IDEAS home Printed from https://ideas.repec.org/p/ags/catpwp/7337.html
   My bibliography  Save this paper

Classifying, Measuring and Analyzing WTO Domestic Support in Agriculture: Some Conceptual Distinctions

Author

Listed:
  • Brink, Lars

Abstract

Much confusion permeates discussions of the domestic support provisions of the WTO Agreement on Agriculture and in the ongoing Doha negotiations. The paper clarifies some conceptual distinctions with a view to dispelling some confusion, enhancing communication, and facilitating the representation of domestic support provisions in economic analysis. It distinguishes between classification of policy measures and measurement of support, between measures and support, among measures classified in various categories, between applied support and commitments, and between applied support that counts towards commitments and applied support that does not. It highlights certain issues, including the role of criteria in classifying policy measures (such as those labelled green box or blue box measures), the role of de minimis rules in measuring certain applied support (such as Current Total AMS), and how the time specificity of applied support may complicate analysis of domestic support provisions. It introduces schematic charts to complement the verbal exposition of classification and measurement rules under the Agreement on Agriculture and as suggested in the 2004 Framework of the Doha negotiations on agriculture.

Suggested Citation

  • Brink, Lars, 2007. "Classifying, Measuring and Analyzing WTO Domestic Support in Agriculture: Some Conceptual Distinctions," Working Papers 7337, Canadian Agricultural Trade Policy Research Network.
  • Handle: RePEc:ags:catpwp:7337
    as

    Download full text from publisher

    File URL: http://purl.umn.edu/7337
    Download Restriction: no

    Other versions of this item:

    References listed on IDEAS

    as
    1. Keith Walsh & Martina Brockmeier & Alan Matthews, 2005. "Implications of Domestic Support Disciplines for Further Agricultural Trade Liberalization," The Institute for International Integration Studies Discussion Paper Series iiisdp99, IIIS.
    2. Baffes, John & De Gorter, Harry, 2005. "Disciplining agricultural support through decoupling," Policy Research Working Paper Series 3533, The World Bank.
    Full references (including those not matched with items on IDEAS)

    Citations

    Citations are extracted by the CitEc Project, subscribe to its RSS feed for this item.
    as


    Cited by:

    1. Franck Galtier, 2015. "Identifying, estimating and correcting the biases in WTO rules on public stocks: a proposal for the post-Bali food security agenda," Working Papers hal-01295403, HAL.
    2. Galtier, F., 2015. "Identifying, estimating and correcting the biases in WTO rules on public stocks. A proposal for the post-Bali food security agenda," Working Papers MOISA 201505, UMR MOISA : Marchés, Organisations, Institutions et Stratégies d'Acteurs : CIHEAM-IAMM, CIRAD, INRA, Montpellier SupAgro - Montpellier, France.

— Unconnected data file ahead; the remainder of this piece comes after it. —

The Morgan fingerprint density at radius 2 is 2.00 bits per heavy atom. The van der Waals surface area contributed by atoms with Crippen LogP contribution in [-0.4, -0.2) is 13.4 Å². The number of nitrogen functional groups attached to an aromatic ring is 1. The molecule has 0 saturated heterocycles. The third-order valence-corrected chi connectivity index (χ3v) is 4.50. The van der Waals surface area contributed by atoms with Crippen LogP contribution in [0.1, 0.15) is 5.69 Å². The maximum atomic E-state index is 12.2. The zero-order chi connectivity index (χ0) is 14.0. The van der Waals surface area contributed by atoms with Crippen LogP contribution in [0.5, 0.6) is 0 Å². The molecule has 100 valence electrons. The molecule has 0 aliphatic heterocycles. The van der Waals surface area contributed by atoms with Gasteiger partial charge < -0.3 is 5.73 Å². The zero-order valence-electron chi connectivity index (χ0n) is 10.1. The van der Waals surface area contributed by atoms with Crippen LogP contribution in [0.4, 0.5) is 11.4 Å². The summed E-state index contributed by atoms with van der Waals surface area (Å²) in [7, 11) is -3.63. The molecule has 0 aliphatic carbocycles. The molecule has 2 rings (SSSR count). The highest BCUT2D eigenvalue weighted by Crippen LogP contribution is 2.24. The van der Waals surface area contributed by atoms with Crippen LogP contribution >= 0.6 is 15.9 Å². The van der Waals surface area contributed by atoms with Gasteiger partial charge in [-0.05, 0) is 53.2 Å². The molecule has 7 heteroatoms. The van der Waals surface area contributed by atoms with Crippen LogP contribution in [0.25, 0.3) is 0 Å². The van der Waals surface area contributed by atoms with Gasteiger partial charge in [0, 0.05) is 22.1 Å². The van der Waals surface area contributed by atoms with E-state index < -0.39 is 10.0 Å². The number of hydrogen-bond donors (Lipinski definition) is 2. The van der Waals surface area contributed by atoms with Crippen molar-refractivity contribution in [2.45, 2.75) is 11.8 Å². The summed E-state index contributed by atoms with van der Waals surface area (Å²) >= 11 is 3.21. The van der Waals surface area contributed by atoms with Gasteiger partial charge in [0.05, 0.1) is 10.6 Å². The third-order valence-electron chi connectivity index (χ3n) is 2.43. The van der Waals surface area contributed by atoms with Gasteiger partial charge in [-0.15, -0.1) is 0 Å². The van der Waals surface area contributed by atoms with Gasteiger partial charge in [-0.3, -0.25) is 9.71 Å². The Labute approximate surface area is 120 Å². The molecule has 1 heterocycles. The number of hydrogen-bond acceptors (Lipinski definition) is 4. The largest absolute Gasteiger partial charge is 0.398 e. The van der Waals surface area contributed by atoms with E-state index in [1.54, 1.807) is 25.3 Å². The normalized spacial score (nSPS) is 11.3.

3. McCalla, Alex F., 2007. "Implications of WTO Developments for Market Integration," 2007 NAAMIC Workshop IV: Contemporary Drivers of Integration 163900, North American Agrifood Market Integration Consortium (NAAMIC).
    4. Wusheng Yu & Hans G. Jensen, 2010. "China's Agricultural Policy Transition: Impacts of Recent Reforms and Future Scenarios," Journal of Agricultural Economics, Wiley Blackwell, vol. 61(2), pages 343-368.
    5. Blandford, David & Orden, David, 2008. "United States: Shadow WTO Agricultural Domestic Support Notifications," IFPRI discussion papers 821, International Food Policy Research Institute (IFPRI).

    Corrections

    All material on this site has been provided by the respective publishers and authors. You can help correct errors and omissions. When requesting a correction, please mention this item's handle: RePEc:ags:catpwp:7337. See general information about how to correct material in RePEc.

    For technical questions regarding this item, or to correct its authors, title, abstract, bibliographic or download information, contact: (AgEcon Search). General contact details of provider: http://edirc.repec.org/data/catprca.html .

    If you have authored this item and are not yet registered with RePEc, we encourage you to do it here. This allows to link your profile to this item. It also allows you to accept potential citations to this item that we are uncertain about.

    If CitEc recognized a reference but did not link an item in RePEc to it, you can help with this form .

    If you know of missing items citing this one, you can help us creating those links by adding the relevant references in the same way as above, for each refering item. If you are a registered author of this item, you may also want to check the "citations" tab in your RePEc Author Service profile, as there may be some citations waiting for confirmation.

    Please note that corrections may take a couple of weeks to filter through the various RePEc services.

    IDEAS is a RePEc service hosted by the Research Division of the Federal Reserve Bank of St. Louis . RePEc uses bibliographic data supplied by the respective publishers.